Verlander, Tigers helpless against powerful Tribe
Detroit – It feels like a crisis point.
Swept at home by the American League Central-leading Indians, losing the finale Sunday 9-3 after ace Justin Verlander was tattooed for four home runs in the fifth inning, falling seven games back in the division, the beleaguered expressions in the clubhouse, the terse answers from the manager, the extended conversation in the hallway between Miguel Cabrera and general manager Al Avila after the clubhouse had mostly cleared – it feels like the season has reached a crisis point for the Tigers.
“Not at all,” said catcher Jarrod Saltalamacchia. “You can’t win it in the first three months of the season. You can lose it, but I don’t think we’re at that point at all. No one is running away with the division. Cleveland is playing really good ball, and we’re not playing our best ball at all and we’re still staying in striking distance.”
Are they? Seven games isn’t an insurmountable distance, but given their struggles against the Royals, who are in second place, and the Indians, who have now beaten the Tigers nine straight times by a combined score of 60-20, it’s going to be a formidable climb.
“I’m glad it’s still June,” manager Brad Ausmus said.
The clubhouse doors were kept closed to the media about 20 minutes longer than usual after the game and there was no roster move made or announced. Ausmus was asked if he’d spoken to the team.
“If I did, it would be between me and the team,” he said.
The Tigers came into the series riding a four-game sweep of the Mariners and were just four games behind the Indians; it was a pretty fast fall. Especially troubling was the Indians pounded the Tigers’ two top starting pitchers – scoring 15 runs on 18 hits in 8.1 total innings against Verlander and Jordan Zimmermann.
“Give the Indians credit,” Ausmus said. “They came in and stuck it to us. They were playing well before they got here and they played well here all weekend. … They just, right now, have our number. There’s no other way to explain it.”
Verlander had to feel like he was living his worst nightmare. He kept throwing pitches and Indians hitters kept clubbing them over the fence.
“I didn’t make any quality pitches,” he said. “I left a few balls over the middle of the plate and they hit them out. That’s not a great recipe for success.”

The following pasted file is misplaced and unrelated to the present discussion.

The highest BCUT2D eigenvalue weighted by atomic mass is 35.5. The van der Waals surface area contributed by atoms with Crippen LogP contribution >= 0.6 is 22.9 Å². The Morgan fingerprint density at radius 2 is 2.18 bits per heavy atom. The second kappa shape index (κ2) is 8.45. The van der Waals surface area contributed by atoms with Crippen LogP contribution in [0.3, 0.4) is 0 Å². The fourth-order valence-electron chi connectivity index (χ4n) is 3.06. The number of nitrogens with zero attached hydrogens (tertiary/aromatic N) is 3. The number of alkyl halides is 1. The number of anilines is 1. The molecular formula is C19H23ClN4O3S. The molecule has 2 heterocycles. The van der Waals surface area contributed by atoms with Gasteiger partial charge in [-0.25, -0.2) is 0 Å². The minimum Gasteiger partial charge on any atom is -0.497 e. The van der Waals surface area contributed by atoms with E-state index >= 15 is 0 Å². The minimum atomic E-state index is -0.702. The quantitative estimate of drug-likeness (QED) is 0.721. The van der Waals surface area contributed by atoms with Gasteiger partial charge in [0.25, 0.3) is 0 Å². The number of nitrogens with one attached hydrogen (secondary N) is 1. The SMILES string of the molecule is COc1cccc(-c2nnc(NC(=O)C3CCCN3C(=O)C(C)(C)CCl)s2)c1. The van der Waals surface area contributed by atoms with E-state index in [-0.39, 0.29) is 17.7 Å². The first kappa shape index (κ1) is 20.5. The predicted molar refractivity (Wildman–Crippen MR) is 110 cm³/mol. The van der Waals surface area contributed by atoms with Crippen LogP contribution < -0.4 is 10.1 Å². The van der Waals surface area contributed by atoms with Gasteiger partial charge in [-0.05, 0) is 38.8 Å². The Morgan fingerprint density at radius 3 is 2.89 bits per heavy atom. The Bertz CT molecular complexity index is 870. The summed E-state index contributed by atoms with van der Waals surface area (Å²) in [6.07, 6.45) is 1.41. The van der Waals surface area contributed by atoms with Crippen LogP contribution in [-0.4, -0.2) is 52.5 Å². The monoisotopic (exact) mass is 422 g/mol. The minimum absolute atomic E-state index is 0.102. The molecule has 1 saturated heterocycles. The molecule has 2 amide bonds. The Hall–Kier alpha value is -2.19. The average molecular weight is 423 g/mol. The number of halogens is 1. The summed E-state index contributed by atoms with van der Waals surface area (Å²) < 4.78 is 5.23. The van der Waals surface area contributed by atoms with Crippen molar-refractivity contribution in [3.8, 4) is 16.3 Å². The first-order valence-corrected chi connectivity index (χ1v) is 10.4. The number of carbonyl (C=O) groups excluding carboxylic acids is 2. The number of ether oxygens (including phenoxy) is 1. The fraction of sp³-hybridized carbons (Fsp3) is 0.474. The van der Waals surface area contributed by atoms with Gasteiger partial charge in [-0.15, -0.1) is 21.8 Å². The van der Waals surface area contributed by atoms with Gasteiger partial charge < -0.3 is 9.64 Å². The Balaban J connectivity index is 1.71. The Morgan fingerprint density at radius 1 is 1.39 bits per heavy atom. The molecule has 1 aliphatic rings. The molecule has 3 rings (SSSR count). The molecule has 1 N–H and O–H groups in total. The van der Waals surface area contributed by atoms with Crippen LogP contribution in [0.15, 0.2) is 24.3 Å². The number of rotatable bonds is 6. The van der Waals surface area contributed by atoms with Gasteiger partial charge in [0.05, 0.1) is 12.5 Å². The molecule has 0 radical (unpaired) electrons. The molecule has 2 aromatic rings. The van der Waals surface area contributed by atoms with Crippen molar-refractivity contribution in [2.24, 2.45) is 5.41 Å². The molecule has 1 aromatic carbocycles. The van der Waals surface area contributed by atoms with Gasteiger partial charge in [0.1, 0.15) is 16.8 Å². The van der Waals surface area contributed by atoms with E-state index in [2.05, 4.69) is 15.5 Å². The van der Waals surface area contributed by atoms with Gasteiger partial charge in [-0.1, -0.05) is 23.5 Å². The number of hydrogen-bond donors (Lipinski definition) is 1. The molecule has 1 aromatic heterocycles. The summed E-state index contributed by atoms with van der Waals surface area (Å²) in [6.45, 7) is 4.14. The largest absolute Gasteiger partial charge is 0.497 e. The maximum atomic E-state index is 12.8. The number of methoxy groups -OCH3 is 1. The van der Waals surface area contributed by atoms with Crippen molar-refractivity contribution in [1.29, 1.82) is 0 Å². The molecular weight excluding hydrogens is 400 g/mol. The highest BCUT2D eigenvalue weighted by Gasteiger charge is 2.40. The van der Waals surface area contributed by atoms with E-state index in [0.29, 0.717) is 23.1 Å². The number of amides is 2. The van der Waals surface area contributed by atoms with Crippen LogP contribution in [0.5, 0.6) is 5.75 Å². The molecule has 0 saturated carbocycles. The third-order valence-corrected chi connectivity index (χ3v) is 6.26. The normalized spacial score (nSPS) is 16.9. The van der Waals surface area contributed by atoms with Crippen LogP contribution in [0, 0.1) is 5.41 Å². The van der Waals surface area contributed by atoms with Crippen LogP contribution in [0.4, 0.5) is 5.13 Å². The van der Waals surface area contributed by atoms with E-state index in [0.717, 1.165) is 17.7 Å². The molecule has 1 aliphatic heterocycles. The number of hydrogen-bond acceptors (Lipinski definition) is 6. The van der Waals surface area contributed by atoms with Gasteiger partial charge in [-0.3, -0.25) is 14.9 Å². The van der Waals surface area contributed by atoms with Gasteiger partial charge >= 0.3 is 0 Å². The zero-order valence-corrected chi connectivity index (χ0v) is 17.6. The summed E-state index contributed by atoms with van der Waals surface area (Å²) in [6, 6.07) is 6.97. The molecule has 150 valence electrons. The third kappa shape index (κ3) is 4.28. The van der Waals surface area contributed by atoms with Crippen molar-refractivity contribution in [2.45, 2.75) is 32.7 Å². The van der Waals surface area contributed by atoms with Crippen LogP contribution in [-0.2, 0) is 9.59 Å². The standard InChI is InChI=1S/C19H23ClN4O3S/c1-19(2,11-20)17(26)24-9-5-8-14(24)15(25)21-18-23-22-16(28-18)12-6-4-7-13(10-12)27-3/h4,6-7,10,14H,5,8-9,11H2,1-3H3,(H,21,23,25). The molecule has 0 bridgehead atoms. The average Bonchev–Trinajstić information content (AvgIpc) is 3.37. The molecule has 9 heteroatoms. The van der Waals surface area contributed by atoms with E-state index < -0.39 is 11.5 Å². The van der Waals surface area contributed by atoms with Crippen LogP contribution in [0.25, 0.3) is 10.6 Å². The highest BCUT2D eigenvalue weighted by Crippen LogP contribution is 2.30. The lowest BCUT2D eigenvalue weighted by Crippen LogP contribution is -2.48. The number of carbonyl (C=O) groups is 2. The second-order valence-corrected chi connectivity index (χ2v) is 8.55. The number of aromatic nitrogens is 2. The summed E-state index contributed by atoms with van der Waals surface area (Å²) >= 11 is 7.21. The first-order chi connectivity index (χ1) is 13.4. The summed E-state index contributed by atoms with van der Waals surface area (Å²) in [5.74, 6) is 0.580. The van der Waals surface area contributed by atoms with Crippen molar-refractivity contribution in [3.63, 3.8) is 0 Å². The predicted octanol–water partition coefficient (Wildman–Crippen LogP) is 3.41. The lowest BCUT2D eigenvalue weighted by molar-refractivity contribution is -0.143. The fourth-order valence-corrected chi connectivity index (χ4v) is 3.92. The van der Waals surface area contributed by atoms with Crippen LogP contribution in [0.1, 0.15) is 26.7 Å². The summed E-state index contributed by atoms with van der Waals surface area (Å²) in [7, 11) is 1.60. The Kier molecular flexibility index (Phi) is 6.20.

The Tigers had tied the game 2-2 in the bottom of the fourth on the first of two home runs by Victor Martinez.
Verlander was coming off a grueling 30-pitch fourth. He hung a first-pitch breaking ball to Juan Uribe leading off the inning – and the fireworks commenced.
Uribe blasted it into the seats in left. Two pitches later, Tyler Naquin hit another off-speed pitch, a change-up at 85 mph, over the wall in right field. Before the inning was over, Mike Napoli (on a slider) and Lonnie Chisenhall (on an off-speed pitch) both hit two-run shots.
Verlander had never given up four home runs in an inning. No Tigers pitcher in history had ever done it. He’d only allowed four homers in a game once – against the Indians in 2007. He had never allowed eight earned runs in a game before.
“It really sucks because I worked my tail off the last month and a half to get back to where I want to be, only to have one start like this blow up in my face,” Verlander said. “Just have to turn the page and move forward.
“But I wish I could’ve done a better job for the team today. It would have been a big win for us. Obviously, it didn’t happen the way anyone drew it up.”
Verlander was asked whether anything needed to be said afterward, either by the team’s leaders or by Ausmus.
“No, we are all professionals,” Verlander said. “We know what we need to do.”
He does not accept the premise that this might just be a .500 baseball team.
“I don’t believe that,” he said. “I think we are better than a .500 club. I think we showed flashes of it and we’ve shown flashes of not being very good. But I believe we are better than this. We just need to be a little more consistent.”
The Tigers will have an off-day Monday to lick their wounds and regroup.
“We haven’t been as consistent as we need to be, but we’re still keeping our head above water,” Saltalamacchia said. “We are a much better team than we are showing right now.”
The All-Star break is two weeks away. No time like the present to prove it.